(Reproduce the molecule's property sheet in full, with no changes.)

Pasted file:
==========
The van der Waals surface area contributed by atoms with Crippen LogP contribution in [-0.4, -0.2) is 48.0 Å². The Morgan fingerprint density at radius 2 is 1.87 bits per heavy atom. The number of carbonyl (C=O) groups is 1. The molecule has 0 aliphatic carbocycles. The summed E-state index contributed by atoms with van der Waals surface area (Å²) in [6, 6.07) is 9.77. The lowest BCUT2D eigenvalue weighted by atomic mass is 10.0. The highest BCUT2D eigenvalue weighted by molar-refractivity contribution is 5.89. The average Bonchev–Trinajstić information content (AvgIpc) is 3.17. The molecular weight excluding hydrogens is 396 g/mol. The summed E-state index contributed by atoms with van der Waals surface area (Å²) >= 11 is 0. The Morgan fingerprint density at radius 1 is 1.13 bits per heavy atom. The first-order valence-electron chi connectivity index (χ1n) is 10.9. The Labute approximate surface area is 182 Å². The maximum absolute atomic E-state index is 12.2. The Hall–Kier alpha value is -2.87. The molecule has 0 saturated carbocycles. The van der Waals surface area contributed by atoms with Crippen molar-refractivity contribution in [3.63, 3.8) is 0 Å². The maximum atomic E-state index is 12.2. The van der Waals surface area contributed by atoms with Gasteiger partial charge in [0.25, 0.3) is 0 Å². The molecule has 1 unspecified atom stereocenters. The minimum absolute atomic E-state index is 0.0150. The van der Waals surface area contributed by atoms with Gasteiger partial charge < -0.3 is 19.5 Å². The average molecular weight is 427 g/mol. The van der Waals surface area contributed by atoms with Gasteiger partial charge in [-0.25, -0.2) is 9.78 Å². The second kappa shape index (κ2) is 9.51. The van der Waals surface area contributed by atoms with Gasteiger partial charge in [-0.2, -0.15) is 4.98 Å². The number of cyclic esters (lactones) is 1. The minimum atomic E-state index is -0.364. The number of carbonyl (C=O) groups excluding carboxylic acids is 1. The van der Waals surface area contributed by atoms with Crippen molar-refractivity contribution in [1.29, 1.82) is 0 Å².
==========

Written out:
The van der Waals surface area contributed by atoms with Crippen LogP contribution in [-0.4, -0.2) is 48.0 Å². The Morgan fingerprint density at radius 2 is 1.87 bits per heavy atom. The number of carbonyl (C=O) groups is 1. The molecule has 0 aliphatic carbocycles. The summed E-state index contributed by atoms with van der Waals surface area (Å²) in [6, 6.07) is 9.77. The lowest BCUT2D eigenvalue weighted by atomic mass is 10.0. The highest BCUT2D eigenvalue weighted by molar-refractivity contribution is 5.89. The average Bonchev–Trinajstić information content (AvgIpc) is 3.17. The molecular weight excluding hydrogens is 396 g/mol. The summed E-state index contributed by atoms with van der Waals surface area (Å²) >= 11 is 0. The Morgan fingerprint density at radius 1 is 1.13 bits per heavy atom. The first-order valence-electron chi connectivity index (χ1n) is 10.9. The Labute approximate surface area is 182 Å². The maximum absolute atomic E-state index is 12.2. The Hall–Kier alpha value is -2.87. The molecule has 0 saturated carbocycles. The van der Waals surface area contributed by atoms with Crippen molar-refractivity contribution in [3.63, 3.8) is 0 Å². The maximum atomic E-state index is 12.2. The van der Waals surface area contributed by atoms with Gasteiger partial charge in [0.25, 0.3) is 0 Å². The molecule has 1 unspecified atom stereocenters. The minimum absolute atomic E-state index is 0.0150. The van der Waals surface area contributed by atoms with Gasteiger partial charge < -0.3 is 19.5 Å². The average molecular weight is 427 g/mol. The van der Waals surface area contributed by atoms with Gasteiger partial charge in [-0.25, -0.2) is 9.78 Å². The second kappa shape index (κ2) is 9.51. The van der Waals surface area contributed by atoms with Gasteiger partial charge in [-0.2, -0.15) is 4.98 Å². The number of cyclic esters (lactones) is 1. The minimum atomic E-state index is -0.364. The number of carbonyl (C=O) groups excluding carboxylic acids is 1. The van der Waals surface area contributed by atoms with Crippen molar-refractivity contribution in [1.29, 1.82) is 0 Å².